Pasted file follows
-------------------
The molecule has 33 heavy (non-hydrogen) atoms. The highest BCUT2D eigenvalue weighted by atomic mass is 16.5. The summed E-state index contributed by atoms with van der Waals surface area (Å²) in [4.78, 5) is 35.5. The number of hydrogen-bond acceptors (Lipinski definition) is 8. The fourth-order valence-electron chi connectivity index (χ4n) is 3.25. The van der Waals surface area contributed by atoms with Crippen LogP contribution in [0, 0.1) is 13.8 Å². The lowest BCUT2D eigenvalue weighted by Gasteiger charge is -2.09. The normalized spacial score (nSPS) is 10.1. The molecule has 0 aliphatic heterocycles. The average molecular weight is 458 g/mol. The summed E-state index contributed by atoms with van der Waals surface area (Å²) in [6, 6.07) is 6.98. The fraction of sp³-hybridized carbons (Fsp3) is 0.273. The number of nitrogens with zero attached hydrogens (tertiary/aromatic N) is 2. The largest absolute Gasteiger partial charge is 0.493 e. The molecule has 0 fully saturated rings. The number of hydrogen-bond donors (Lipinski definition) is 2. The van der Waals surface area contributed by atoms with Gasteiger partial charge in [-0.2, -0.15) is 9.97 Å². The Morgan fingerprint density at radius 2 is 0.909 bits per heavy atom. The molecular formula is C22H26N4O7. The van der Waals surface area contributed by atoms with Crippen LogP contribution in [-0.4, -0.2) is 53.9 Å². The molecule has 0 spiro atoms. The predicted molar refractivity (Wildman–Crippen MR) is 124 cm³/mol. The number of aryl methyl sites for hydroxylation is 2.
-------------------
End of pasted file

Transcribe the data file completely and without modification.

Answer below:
The molecule has 33 heavy (non-hydrogen) atoms. The highest BCUT2D eigenvalue weighted by atomic mass is 16.5. The summed E-state index contributed by atoms with van der Waals surface area (Å²) in [4.78, 5) is 35.5. The number of hydrogen-bond acceptors (Lipinski definition) is 8. The fourth-order valence-electron chi connectivity index (χ4n) is 3.25. The van der Waals surface area contributed by atoms with Crippen LogP contribution in [0, 0.1) is 13.8 Å². The lowest BCUT2D eigenvalue weighted by Gasteiger charge is -2.09. The normalized spacial score (nSPS) is 10.1. The molecule has 0 aliphatic heterocycles. The average molecular weight is 458 g/mol. The summed E-state index contributed by atoms with van der Waals surface area (Å²) in [6, 6.07) is 6.98. The fraction of sp³-hybridized carbons (Fsp3) is 0.273. The number of nitrogens with zero attached hydrogens (tertiary/aromatic N) is 2. The largest absolute Gasteiger partial charge is 0.493 e. The molecule has 0 fully saturated rings. The number of hydrogen-bond donors (Lipinski definition) is 2. The van der Waals surface area contributed by atoms with Gasteiger partial charge in [-0.2, -0.15) is 9.97 Å². The Morgan fingerprint density at radius 2 is 0.909 bits per heavy atom. The molecular formula is C22H26N4O7. The van der Waals surface area contributed by atoms with Crippen LogP contribution in [-0.4, -0.2) is 53.9 Å². The molecule has 0 spiro atoms. The predicted molar refractivity (Wildman–Crippen MR) is 124 cm³/mol. The number of aryl methyl sites for hydroxylation is 2.